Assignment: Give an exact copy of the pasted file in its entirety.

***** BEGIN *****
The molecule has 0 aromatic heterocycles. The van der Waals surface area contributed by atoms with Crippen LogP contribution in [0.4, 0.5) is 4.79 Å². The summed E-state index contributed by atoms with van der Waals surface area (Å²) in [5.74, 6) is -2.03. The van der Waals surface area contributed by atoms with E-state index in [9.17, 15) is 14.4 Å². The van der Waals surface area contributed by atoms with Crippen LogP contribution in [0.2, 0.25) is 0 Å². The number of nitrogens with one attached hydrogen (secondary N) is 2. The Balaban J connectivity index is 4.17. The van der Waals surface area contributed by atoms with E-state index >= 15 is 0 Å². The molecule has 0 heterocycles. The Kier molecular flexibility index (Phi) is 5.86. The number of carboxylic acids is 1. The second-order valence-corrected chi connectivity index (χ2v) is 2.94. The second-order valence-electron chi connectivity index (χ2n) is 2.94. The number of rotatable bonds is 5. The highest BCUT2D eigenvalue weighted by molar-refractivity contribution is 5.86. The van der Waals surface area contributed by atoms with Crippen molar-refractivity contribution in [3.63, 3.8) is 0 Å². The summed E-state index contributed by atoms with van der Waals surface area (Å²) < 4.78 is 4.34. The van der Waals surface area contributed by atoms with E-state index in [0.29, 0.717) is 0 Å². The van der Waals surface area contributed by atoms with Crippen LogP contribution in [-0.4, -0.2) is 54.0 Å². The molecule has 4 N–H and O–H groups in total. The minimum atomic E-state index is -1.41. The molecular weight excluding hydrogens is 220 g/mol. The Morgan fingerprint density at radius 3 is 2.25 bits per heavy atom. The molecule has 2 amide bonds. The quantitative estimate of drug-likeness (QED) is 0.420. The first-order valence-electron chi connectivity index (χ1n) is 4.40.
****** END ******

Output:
The molecule has 0 aromatic heterocycles. The van der Waals surface area contributed by atoms with Crippen LogP contribution in [0.4, 0.5) is 4.79 Å². The summed E-state index contributed by atoms with van der Waals surface area (Å²) in [5.74, 6) is -2.03. The van der Waals surface area contributed by atoms with E-state index in [9.17, 15) is 14.4 Å². The van der Waals surface area contributed by atoms with Crippen LogP contribution in [0.2, 0.25) is 0 Å². The number of nitrogens with one attached hydrogen (secondary N) is 2. The Balaban J connectivity index is 4.17. The van der Waals surface area contributed by atoms with E-state index >= 15 is 0 Å². The molecule has 0 heterocycles. The Kier molecular flexibility index (Phi) is 5.86. The number of carboxylic acids is 1. The second-order valence-corrected chi connectivity index (χ2v) is 2.94. The second-order valence-electron chi connectivity index (χ2n) is 2.94. The number of rotatable bonds is 5. The highest BCUT2D eigenvalue weighted by molar-refractivity contribution is 5.86. The van der Waals surface area contributed by atoms with Crippen molar-refractivity contribution in [3.63, 3.8) is 0 Å². The summed E-state index contributed by atoms with van der Waals surface area (Å²) < 4.78 is 4.34. The van der Waals surface area contributed by atoms with E-state index in [0.29, 0.717) is 0 Å². The van der Waals surface area contributed by atoms with Crippen LogP contribution in [-0.4, -0.2) is 54.0 Å². The molecule has 4 N–H and O–H groups in total. The minimum atomic E-state index is -1.41. The molecular weight excluding hydrogens is 220 g/mol. The Morgan fingerprint density at radius 3 is 2.25 bits per heavy atom. The molecule has 2 amide bonds. The quantitative estimate of drug-likeness (QED) is 0.420. The first-order valence-electron chi connectivity index (χ1n) is 4.40.